In February 2015, the four artistic goons of Me Chinese thought it would be a good idea to ask Karina and I to join them for a four-day mini tour of South Florida. Saying that the tour was memorable would be an understatement; it was a life-changing kaleidoscope of emotion, friends, and experiences that I’ll never forget. We felt everything and captured more than that. Over the next few weeks, we’ll be sharing with you the roller coaster that was touring with Me Chinese. Enjoy.
Here’s the list of characters you’ll grow familiar with:
Matt Kamm (vocals, guitar)
Kyle “Kyle Studios” Harms (perma-smile drummer)
Ben Wright (vocals, keyboard)
Artie Burer (bass, vocals)
Rachel (Artie’s better-half, TVW guest film photographer)
Me (Matthew Weller, The Vinyl Warhol, goon)
Karina Curto (photographer, also goon)
And we are off!! After a righteous practice set, we struggled to load guitars, amps, and a drum set into a 1992 Buick and a PT Cruiser.
Butt bugs are the leading cause of twerking. When infected with butt bugs, a victim’s body tries to force out the butt bug’s eggs b4 they hatch, this is done by furiously shaking one’s hindquarters.
Thursday night- after a fairly uneventful car ride that featured a surprising Marilyn Manson/Powerman 5000 jam session – we arrive in West Palm Beach for the first show at Respectables’. It’s a beautiful night; the stage is set on the patio behind the bar. Morale is high. And the drink special was something heavenly. The boys burn through the setlist. The night is made. Let’s dance.
But before we dance, let’s talk about Me Chinese’s music. Because more important than their name – we’ll get to that in a bit – is their music. It’s a genre-bending, psychedelic madhouse that pulls influence from doo wop, art rock, acid rock, garage rock, rock n’ roll, etc. I could go on and on, but what it really boils down to is: I do not really know what the Me Chinese “sound” is. They don’t even know what it is. Karina christened it F.A.F. or Funky As Fuck, and that’s probably the best description I’ve heard so far.
What I do know, is I like it. Artie, Ben, and Matt bring these character voices that create these sugary, slimy harmonies. They’re paired with this continuously morphing landscape of organ, guitar, bass, and drums. It’s as if the First Methodist Church Choir was gently tossed into a wood chipper. Sometimes it’s pretty. Sometimes it’s not. But, it always grabs you. Because I’m not sure if any of what I said actually means anything, I’ll let you know that you can check out previous pieces I’ve done on Me Chinese, both on their Shaving EP, their set at Grandma Party, and “The Single.”
Now we dance. After the set, I show the boys how to ravage the dance floor. Karina, Kyle, Ben, and I dance for about an hour, sipping the tasty pink fuel that was the special of the night. The night peaks during dance fever that occurred during “Last Night” by The Strokes.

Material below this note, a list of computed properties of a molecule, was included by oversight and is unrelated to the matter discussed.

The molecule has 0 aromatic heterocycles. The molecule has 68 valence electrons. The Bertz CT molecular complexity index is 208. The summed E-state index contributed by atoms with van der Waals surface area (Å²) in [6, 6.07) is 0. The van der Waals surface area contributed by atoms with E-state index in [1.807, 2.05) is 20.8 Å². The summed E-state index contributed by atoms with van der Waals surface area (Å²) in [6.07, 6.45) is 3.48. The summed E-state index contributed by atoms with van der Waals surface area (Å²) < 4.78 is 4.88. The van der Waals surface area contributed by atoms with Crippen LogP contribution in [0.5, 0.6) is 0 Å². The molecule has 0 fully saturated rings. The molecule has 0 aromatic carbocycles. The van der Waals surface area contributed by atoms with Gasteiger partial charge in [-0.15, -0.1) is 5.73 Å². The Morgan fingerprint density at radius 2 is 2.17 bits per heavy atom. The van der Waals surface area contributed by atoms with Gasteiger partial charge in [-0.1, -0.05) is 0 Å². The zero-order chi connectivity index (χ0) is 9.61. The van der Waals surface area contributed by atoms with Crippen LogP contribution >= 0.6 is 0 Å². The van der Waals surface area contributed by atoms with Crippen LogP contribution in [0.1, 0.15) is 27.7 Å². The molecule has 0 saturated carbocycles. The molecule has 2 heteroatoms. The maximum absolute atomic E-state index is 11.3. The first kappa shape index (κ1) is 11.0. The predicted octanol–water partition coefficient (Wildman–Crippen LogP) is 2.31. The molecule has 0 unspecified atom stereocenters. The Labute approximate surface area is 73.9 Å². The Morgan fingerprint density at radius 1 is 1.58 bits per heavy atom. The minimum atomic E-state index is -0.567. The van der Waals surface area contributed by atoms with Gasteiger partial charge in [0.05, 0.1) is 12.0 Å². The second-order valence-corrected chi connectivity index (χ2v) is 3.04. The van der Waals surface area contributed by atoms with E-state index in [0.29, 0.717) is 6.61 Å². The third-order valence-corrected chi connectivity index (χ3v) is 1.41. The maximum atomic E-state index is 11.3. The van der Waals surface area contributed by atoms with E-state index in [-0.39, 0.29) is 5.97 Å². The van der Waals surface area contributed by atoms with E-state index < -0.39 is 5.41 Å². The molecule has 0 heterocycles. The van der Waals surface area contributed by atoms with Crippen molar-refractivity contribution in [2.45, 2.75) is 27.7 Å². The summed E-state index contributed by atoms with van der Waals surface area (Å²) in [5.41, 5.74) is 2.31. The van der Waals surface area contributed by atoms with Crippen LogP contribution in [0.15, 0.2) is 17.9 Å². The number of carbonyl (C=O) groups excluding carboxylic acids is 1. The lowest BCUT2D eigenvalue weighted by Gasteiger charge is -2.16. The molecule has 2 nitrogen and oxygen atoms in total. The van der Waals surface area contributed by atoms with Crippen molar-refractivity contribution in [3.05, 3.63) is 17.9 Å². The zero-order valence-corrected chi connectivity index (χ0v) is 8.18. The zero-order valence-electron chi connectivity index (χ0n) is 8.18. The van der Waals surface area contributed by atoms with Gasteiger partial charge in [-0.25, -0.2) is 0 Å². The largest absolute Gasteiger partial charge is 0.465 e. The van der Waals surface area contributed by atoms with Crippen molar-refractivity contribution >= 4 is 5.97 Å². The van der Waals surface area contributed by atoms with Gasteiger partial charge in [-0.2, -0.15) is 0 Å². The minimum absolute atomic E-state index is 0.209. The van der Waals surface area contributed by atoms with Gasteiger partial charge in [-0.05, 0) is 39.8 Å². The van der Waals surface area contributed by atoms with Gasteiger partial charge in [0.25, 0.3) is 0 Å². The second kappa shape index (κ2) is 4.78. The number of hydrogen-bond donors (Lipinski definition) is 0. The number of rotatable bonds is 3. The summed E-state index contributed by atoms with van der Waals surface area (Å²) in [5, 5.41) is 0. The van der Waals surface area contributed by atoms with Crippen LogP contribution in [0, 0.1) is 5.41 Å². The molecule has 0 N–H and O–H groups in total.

Then Karina gets kicked out for being underaged. No problem. We all get pizza. Then, two intoxicated West Palm inhabitants start berating me outside of the pizza place. All four members of Me Chinese push back. Kyle tells her to go blog about it. See what I meant by roller coaster?
“Why don’t you go blog about it?” – Kyle Harms
Me Chinese is a family, a fucked up family, but they look after each other. One drunk couple telling us off will easily turn into a fist fight.
7 on 2
Odds aren’t in your favor!
This isn’t a band, it’s a WWE faction.
Once the drama dies down, we hit the road for Miami. On the way, we stumble into conversation about one of the band’s most defining facets, their name. Chances are, if you know anything about Me Chinese, it’s that they’ve picked up a lot of negative response on their name. Last year, a few weeks before the bands’ NYC CMJ run, a blogger got wind that a band named “Me Chinese” was booked for some shows. She took her opinions to Facebook, which caused even more people to stand up, both for and against the band. Ultimately, this stir led to Me Chinese getting kicked off a few of shows.
And this wasn’t a singular instance of denunciation. This issue makes up a large part of the tour’s overall conversation, because it, like the Me Chinese’s music, instantly grabs you and is hard to come to a definite conclusion about. There’s something I find so incredibly post-modern about a band whose members are so racially diverse – Kyle is from Aruba, Ben is half black, and Artie is part Korean – calling themselves Me Chinese, and being labeled racists for doing so. Whether the band is disgustingly offensive or an absolute joke, I can’t say. And honestly, I don’t think they can either. But I think in part, Me Chinese acts as a funhouse mirror, reflecting, but also distorting our views of race, art, and right-and-wrong.
During our conversation, Matt declared, “Our art is about nothing!” This statement stood out to me, not only because it’s an Andy Warhol quote, but because to me, it reads into how the band views themselves. They simply display their art. The meaning of everything (their name, their genre, their motives) is decided by the viewer. Me Chinese, like Warhol, are as much a part of their art as their art is. To them, their art is about nothing. But to us, it’s about everything.
Me Chinese tests people’s morals. On its own, their name causes people to think: Where is the line? When does something become socially wrong?
[Their name is] not offensive enough to be obviously bad, but [it is] offensive enough to make people think: Is this okay?
The art of Me Chinese is the response they evoke, [both through their music and their name.]
“Our art is about nothing.”
“We are dadaists. We are absurdists.” – Matt Kamm